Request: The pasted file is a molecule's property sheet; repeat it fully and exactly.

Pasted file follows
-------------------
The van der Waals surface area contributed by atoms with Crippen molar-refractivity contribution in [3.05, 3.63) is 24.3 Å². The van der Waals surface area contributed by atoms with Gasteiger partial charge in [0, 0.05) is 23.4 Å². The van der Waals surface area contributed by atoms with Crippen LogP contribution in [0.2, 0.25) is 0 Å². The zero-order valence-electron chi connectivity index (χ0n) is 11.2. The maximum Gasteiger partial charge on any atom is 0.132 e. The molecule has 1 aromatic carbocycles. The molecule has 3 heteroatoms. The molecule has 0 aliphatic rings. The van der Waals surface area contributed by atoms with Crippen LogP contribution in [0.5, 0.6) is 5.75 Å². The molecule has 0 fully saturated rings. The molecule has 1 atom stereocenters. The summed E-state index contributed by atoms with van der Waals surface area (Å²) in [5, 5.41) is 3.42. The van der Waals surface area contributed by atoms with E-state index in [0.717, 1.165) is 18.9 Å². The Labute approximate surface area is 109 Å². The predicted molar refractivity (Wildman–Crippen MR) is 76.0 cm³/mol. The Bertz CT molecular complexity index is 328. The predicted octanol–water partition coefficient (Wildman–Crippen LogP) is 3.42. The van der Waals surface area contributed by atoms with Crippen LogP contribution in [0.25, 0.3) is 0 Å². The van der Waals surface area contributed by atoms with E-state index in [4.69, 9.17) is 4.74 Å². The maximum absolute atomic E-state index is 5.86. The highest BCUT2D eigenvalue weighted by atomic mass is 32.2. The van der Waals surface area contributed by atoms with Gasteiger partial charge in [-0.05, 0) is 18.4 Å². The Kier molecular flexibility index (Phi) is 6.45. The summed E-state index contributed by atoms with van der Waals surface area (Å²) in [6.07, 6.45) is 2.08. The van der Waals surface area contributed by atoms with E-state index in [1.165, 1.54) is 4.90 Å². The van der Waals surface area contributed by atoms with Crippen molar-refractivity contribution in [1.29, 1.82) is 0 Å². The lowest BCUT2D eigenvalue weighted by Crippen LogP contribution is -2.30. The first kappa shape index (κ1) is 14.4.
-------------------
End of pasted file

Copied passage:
The van der Waals surface area contributed by atoms with Crippen molar-refractivity contribution in [3.05, 3.63) is 24.3 Å². The van der Waals surface area contributed by atoms with Gasteiger partial charge in [0, 0.05) is 23.4 Å². The van der Waals surface area contributed by atoms with Crippen LogP contribution in [0.2, 0.25) is 0 Å². The zero-order valence-electron chi connectivity index (χ0n) is 11.2. The maximum Gasteiger partial charge on any atom is 0.132 e. The molecule has 1 aromatic carbocycles. The molecule has 3 heteroatoms. The molecule has 0 aliphatic rings. The van der Waals surface area contributed by atoms with Crippen LogP contribution in [0.5, 0.6) is 5.75 Å². The molecule has 0 fully saturated rings. The molecule has 1 atom stereocenters. The summed E-state index contributed by atoms with van der Waals surface area (Å²) in [5, 5.41) is 3.42. The van der Waals surface area contributed by atoms with E-state index in [0.717, 1.165) is 18.9 Å². The Labute approximate surface area is 109 Å². The predicted molar refractivity (Wildman–Crippen MR) is 76.0 cm³/mol. The Bertz CT molecular complexity index is 328. The predicted octanol–water partition coefficient (Wildman–Crippen LogP) is 3.42. The van der Waals surface area contributed by atoms with Crippen LogP contribution in [0.25, 0.3) is 0 Å². The van der Waals surface area contributed by atoms with E-state index in [4.69, 9.17) is 4.74 Å². The maximum absolute atomic E-state index is 5.86. The highest BCUT2D eigenvalue weighted by atomic mass is 32.2. The van der Waals surface area contributed by atoms with Gasteiger partial charge in [-0.05, 0) is 18.4 Å². The Kier molecular flexibility index (Phi) is 6.45. The summed E-state index contributed by atoms with van der Waals surface area (Å²) in [6.07, 6.45) is 2.08. The van der Waals surface area contributed by atoms with E-state index in [1.165, 1.54) is 4.90 Å². The van der Waals surface area contributed by atoms with Crippen molar-refractivity contribution in [1.29, 1.82) is 0 Å². The lowest BCUT2D eigenvalue weighted by Crippen LogP contribution is -2.30. The first kappa shape index (κ1) is 14.4.